Presented here is a wealth of detail about the daily experience of living within a conflict situation in Derry city and the border area of West Tyrone, Castlederg. It shows how that experience has differed for women depending on their age, rural or urban location, class, and whether or not they have children. It validates all these experiences, including ones that are often seen as minor within their own communities. It raises questions about how well the republican / nationalist community has supported individuals and families, particularly women in rural areas, experiencing ongoing harassment.

The experiences documented here will have resonance for women all around the world who live in militarised societies and police states.

"I think it (a raid) affects women more than men because most women here, the woman is the person who runs the house. It's your sort of, domain, it's your territory. I don‘t think men feel the same about it."

"You'd be surprised the number of Catholics in this area that would have no sympathy whatsoever. Stopped at a checkpoint, they wouldn’t wave at you. Wouldn’t want to associate themselves with you in their wildest dreams like."

An afterword gives an update on the women’s views and their visions of the way forward for policing in Northern Ireland.

"We need to have faith in them in order for them to be able to work for us."


Included are photographs of the hands of women who were interviewed. Some women chose to hold items of personal significance.
(Front cover photograph: Mrs Bradley).

All proceeds go to the North West Women’s / Human Rights Project
Price: £ 9.00 Sterling ISBN 0-9540264-0-3

"I wouldn’t feel safe, wouldn’t feel safe at all."


"Once the security forces enter your home, any rights you have go out the window."


"Mental torture, definitely mental torture."


"I'm almost in tears, just thinking about it."


"You’d think you weren’t a mother... They were taken off us."


"It affects women more than men because most women here, the woman is the person who runs the house. It's your sort of domain, it's your territory."


"It’s harder for a woman."


"It's keepin’ your dignity more than anything else."


"Ahh that’s right. We can do whatever we like."


"Threatening you in a sexual manner, I think that’s always there."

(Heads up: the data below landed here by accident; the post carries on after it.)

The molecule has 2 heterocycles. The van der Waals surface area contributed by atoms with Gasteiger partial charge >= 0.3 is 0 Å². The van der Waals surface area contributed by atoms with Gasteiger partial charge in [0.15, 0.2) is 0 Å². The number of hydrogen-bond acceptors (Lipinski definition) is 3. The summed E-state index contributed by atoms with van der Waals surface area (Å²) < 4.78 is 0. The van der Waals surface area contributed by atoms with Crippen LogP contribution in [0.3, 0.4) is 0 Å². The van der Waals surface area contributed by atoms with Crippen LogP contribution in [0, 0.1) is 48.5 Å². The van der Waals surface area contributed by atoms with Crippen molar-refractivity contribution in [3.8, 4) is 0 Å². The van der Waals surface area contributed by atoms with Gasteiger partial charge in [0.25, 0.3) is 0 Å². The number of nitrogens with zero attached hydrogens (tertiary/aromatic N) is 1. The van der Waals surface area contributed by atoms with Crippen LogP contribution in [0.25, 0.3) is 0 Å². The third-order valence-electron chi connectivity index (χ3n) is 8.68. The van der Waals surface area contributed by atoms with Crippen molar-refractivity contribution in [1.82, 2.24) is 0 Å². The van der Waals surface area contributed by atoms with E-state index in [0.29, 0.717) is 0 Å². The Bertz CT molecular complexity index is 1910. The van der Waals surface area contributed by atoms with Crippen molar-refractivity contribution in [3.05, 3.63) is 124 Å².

"I wasn‘t the one arresting him. It wasn‘t my fault."


"I think I could paper my house with letters that say
‘There is no case to answer'."


"No, it wasn‘t enough but people were afraid."


"There’s no trust there at all."


"We need to have faith in them in order for them to be able to work for us."





Castlederg is a town in Co. Tyrone with a population of 2,000, which is half nationalist / republican, half unionist / loyalist. It is proportionately the most bombed town in the 6 Counties. The rural area west of Castlederg is isolated from the rest of Tyrone. At the time of interviewing, most of the roads from West Tyrone to Donegal were sealed and impassable, isolating the area further. Now all the roads are reopened, making a huge improvement on quality of life in the area. Derry City has a population of 120,000 and is divided by the River Foyle. The Cityside is almost exclusively nationalist while the Waterside is two thirds unionist. It is just three miles from the border. Donegal, particularly the Inishowen peninsula, is in many ways the city’s natural hinterland.

Throughout this publication the following symbols are used to distinguish interviewees from rural and urban areas.

Denotes those living in rural areas

Denotes those from urban areas



and the surrounding area

Karen is in her 40s and lives in the town on a nationalist housing estate. She is a grandmother. She describes herself as a republican and works as a housewife.

Mrs. O’Hagan is in her 70s. She lives very close to the border in a ‘very loyalist’ area. She used to work as a barmaid and is retired now. She has grown up children, some of whom still live in the area.

Mrs. Bradley lives in a rural area very near the Donegal border. She is in her 60s.

Marian is in her 40s and lives in the nationalist end of town. She is a housewife and has teenage children.